In particular, Plaintiff alleges that he has a life threatening high blood pressure condition that requires frequent monitoring. ECF No. 17 at 6, ¶ 15. He also claims that he suffers from a heart murmur and an anxiety disorder that causes frequent panic attacks. Id. at ¶ 16. Plaintiff has been prescribed and is provided several medications to treat his hypertension, and he contends "frequent and daily [blood pressure] monitoring is required." ECF No. 16 at 6, ¶ 14. Plaintiff alleges that the Medical Defendants are not checking his blood pressure as often as he believes necessary (two to three times per day). ECF No. 17 at 7, ¶ 20. In addition, Plaintiff complains that the Medical Defendants are not properly taking his blood pressure readings because on March 7, 2010, an unidentified nurse required Plaintiff to place him arm through the cell door slot, which requires him to kneel down and raise his arm above the shoulder, which according to Plaintiff, alters the test. Id. at ¶¶21 to 25.

Plaintiff desires an in-cell blood pressure monitor so that he can perform self-testing at will. Id. at 7, ¶ 19. Plaintiff alleges he complained several times about the inadequacy of his blood pressure monitoring and lodged several requests for a blood pressure monitor in his cell. Plaintiff complains that Defendants Dr. Jin, Superintendent Louis Folino, Nurse Supervisor Nedra Grego and L. Moore all refused to provide a satisfactory explanation as to why Plaintiff is not permitted an in-cell blood pressure monitor. Id. at 8 to 9, ¶¶ 26-32.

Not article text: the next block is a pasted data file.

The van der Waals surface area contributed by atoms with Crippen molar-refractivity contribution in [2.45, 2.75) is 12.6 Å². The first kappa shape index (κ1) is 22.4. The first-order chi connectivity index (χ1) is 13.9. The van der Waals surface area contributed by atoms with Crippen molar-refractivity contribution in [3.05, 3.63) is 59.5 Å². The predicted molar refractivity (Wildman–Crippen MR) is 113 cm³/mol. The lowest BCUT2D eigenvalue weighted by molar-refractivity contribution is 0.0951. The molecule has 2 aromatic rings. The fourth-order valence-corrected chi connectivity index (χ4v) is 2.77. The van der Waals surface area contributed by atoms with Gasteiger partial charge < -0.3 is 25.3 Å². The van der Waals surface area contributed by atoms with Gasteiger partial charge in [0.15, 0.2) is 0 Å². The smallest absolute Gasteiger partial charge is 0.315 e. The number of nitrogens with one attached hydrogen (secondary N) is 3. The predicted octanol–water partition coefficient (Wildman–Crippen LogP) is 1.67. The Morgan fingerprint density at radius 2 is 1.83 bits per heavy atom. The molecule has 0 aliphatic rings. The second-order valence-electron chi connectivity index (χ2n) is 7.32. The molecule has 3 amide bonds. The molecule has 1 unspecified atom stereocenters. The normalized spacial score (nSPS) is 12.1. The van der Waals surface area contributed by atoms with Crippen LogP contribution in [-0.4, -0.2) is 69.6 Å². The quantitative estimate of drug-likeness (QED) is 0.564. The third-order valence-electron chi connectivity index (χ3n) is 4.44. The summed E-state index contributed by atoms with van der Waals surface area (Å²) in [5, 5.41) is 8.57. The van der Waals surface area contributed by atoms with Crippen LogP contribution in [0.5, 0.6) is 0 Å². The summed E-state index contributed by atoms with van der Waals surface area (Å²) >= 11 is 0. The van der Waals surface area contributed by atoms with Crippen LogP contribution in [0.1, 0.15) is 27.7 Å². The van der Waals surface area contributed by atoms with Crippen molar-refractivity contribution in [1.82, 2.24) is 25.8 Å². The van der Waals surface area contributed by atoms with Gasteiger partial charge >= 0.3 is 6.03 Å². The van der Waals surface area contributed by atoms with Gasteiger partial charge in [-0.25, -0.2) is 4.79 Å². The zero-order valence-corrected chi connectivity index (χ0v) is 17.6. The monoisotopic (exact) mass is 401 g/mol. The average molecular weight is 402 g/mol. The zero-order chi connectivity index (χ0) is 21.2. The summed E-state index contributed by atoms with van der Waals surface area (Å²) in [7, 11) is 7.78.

Plaintiff alleges that after making his repeated requests, Dr. Jin retaliated against Plaintiff for filing grievances and complaints about obtaining a blood pressure monitor in his cell. Id. at 9 to 12, ¶¶ 33-51. Among the allegedly adverse actions taken by Dr. Jin is the requirement that Plaintiff to take his blood pressure medication during daylight hours of the month of Ramadan, notwithstanding that Plaintiff is a Muslim who felt he was required to fast, despite receiving a letter from the Muslim Chaplain that Plaintiff's medical condition excused him from the fast requirements. ECF No. 9-6 at 1. Plaintiff asserts further retaliation by Dr. Jin when, on "June 11, 2012, Plaintiff was removed from Ramadan participation for reasons manufactured by the medical department." Id. at 12, ¶ 53.

The DOC Defendants contend that the facts alleged fail are insufficient to state a claim against them as a matter of law.


As the United States Supreme Court explained in Bell Atlantic Corp. v. Twombly , 550 U.S. 544 (2007), a complaint may properly be dismissed pursuant to Fed.R.Civ.P. 12 (b)(6) if it does not allege "enough facts to state a claim to relief that is plausible on its face." Id. at 570 (rejecting the traditional 12 (b)(6) standard set forth in Conley v. Gibson , 355 U.S. 41, 45-46 (1957)). Under this standard, the court must, as a general rule, accept as true all factual allegations of the complaint and all reasonable inferences must ...